Kovach: I have been with IGS for 14 years. When I started, we had 150 employees, and we now have about 1,500—so, a lot of growth in that period. One thing that has been the foundation of our culture from day one is that we are a family-owned, private company. We are a family; even with 1,500 people, we get to know each other really well. The people I work with are incredibly smart but also super fun, and that’s one of the things I’ve loved about IGS since day one. We all care about each other. We come in, we do great work but we have fun doing it. And that’s stayed consistent in 14 years.

HRE: Given the organization’s growth during your time, what are some HR lessons learned?

Kovach: One thing looking back that I think took us a little bit more time to determine than it should have is that we actually had to put our values into words. So, we defined our values and did that based on describing our culture—versus, what a lot of companies do: Define the values to establish the culture. That was a big difference. When you’re smaller and start to grow and have employees throughout the country, it becomes even more important that people are aligned on what the foundational values are. We defined those in 2011 and we just updated them a couple years ago as we moved into more of a remote environment.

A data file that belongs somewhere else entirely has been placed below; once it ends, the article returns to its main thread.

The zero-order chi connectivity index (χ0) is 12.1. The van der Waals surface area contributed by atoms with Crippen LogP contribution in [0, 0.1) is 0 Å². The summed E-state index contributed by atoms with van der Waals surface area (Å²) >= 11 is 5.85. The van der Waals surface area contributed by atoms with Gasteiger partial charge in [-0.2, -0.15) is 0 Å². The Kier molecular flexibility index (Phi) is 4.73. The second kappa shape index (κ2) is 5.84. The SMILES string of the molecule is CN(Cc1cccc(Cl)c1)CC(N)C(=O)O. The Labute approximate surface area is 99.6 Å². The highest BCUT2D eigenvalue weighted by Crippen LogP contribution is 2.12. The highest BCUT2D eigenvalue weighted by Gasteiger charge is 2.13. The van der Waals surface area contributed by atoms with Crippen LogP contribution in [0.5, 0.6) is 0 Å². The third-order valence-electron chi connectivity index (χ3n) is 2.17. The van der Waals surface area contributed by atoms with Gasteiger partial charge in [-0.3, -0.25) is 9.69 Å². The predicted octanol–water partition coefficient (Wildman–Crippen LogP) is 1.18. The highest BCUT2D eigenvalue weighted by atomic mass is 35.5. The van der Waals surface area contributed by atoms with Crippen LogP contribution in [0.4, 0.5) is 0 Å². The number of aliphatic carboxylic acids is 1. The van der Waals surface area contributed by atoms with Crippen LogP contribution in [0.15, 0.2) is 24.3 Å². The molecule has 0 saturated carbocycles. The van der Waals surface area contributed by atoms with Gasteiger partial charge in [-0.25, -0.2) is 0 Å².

HRE: Speaking of, where does the company stand on remote versus hybrid versus on-site?

Kovach: We are about 80% remote, with about 20% who are hybrid. We determined pretty early on in the pandemic that we were working really well together [remotely]. So now, we look at the job profiles and determine if it’s a job that can work remotely. And that’s worked really well for us.

HRE: Employee engagement has been a big focus of yours. How is the company managing engagement in the post-pandemic world?

Kovach: It’s been a hard five years for people in general, and especially folks in HR because there has been a lot of change. One of the things we put an emphasis on—and this started actually before the pandemic, which I’m very thankful we did—was mental health and wellbeing. It’s a big topic right now, but we started four or five years ago really expanding mental health support for our employees. That was huge as they navigated not only the pandemic but different work environments; many folks were going into an office every day and all of a sudden they’re home and many were alone. That took a toll.